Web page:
Steps to a Successful Inclusive Halloween

Halloween can be a challenging time when you have a child with special needs. It can be especially challenging for kids with sensory processing difficulties. There are so many different and new sensory triggers during this time including big crowds, loud and scary noises, uncomfortable costumes, and much more. It can be hard to avoid the triggers that may be in unexpected places. You don’t have to avoid Halloween altogether, instead let’s work towards an inclusive Halloween. Below are some tips to make Halloween easier and hopefully more fun!


  1. The Costume: If your kid wants to wear a costume, try it out a few days before. This way, you can fix any scratchy material, itchy tags, or weird fitting parts. Have them wear it for a little while to make sure that they will be fine in that costume. You can also have them wear comfortable clothing underneath the costume so that different parts do not rub against their skin. Pack an extra costume just in case their first one does not work for them.
  2. Trick or Treating: Make a plan for the trick or treating route that fits your kid’s needs. Maybe that is a less crowded area, more familiar route, or houses that have fewer decorations and noises. Planning a second route may be beneficial just incase the first route doesn’t fit your kid’s needs.
  3. The Noises and Decorations: These sensations are unfamiliar and can be overwhelming. You can practice being around them by going to a store with a Halloween aisle. Your kid can practice by pressing the buttons to hear the Halloween noises, touch the different decorations, and look at the bright lights. This can also help you figure out what ones to avoid during Halloween celebrations.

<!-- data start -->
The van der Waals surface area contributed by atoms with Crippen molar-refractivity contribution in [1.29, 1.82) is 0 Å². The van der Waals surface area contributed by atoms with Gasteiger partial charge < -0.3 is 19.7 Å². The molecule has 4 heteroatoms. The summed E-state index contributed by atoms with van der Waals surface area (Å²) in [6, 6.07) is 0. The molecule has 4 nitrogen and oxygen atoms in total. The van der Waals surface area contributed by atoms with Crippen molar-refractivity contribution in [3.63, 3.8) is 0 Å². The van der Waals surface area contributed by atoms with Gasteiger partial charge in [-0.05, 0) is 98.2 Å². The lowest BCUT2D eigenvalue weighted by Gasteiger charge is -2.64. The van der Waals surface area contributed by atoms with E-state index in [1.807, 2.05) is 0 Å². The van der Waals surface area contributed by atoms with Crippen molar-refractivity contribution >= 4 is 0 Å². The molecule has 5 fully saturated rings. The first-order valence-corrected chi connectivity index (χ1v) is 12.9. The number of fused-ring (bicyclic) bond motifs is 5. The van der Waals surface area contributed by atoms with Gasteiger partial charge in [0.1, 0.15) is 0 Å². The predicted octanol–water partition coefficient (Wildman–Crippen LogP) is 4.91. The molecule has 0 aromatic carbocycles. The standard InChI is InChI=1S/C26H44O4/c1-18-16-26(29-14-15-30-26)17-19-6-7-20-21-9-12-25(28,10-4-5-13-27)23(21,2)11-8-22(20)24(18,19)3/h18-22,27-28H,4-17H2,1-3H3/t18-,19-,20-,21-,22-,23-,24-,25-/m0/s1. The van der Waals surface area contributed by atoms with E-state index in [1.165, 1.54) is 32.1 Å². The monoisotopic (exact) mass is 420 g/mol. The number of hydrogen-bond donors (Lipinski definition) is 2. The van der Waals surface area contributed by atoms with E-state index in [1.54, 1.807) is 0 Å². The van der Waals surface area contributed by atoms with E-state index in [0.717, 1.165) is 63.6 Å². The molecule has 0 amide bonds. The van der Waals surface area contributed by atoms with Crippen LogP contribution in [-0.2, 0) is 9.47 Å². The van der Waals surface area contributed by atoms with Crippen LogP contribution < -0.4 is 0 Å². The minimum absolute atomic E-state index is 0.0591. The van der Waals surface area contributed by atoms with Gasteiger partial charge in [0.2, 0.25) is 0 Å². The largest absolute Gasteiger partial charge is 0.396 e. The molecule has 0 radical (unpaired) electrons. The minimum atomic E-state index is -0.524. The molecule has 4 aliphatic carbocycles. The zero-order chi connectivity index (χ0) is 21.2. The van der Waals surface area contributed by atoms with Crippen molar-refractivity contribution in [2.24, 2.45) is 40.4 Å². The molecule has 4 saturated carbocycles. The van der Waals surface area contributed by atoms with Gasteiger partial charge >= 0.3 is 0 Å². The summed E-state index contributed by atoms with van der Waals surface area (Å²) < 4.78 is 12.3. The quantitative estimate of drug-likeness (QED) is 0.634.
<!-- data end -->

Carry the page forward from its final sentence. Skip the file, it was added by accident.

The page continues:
4. Pumpkin Carving: The slimy texture and unique smell of the inside of a pumpkin can be hard for those that are sensitive to those stimuli. If they want to decorate pumpkins, you can still make jack-o-lanterns. You can decorate your pumpkins without carving them by decorating them with markers, painting them, gluing on decorations, and using stickers.
  5. The Candy: If your child has food sensitivities or allergies, you can plan ahead by getting toys or other items that you can trade them for the candy that they got. Ask them ahead of time what they would want to trade for so that they happily trade off their treats.


Halloween can be a stressful time but we hope that these tips can help limit the stress and increase the fun. Share with us some of your tips to help create an inclusive Halloween.

Emma Benner

Emma Benner

Social Media Intern

Emma is a student-athlete at Purdue University majoring in Kinesiology and on the cross country and track and field teams. She has been involved in the special needs community for many years as a coach with Special Olympics Minnesota, and  as a personal care assistant/respite sitter. She has worked in media, marketing, and journalism with various organizations. When Emma has some free time, she enjoys riding horses (she grew up doing barrel racing), baking doughnuts and cake pops (yum!), pursuing her new art interest (wood burning, painting, or drawing), or going for a long fun in sunny weather (her favorite!).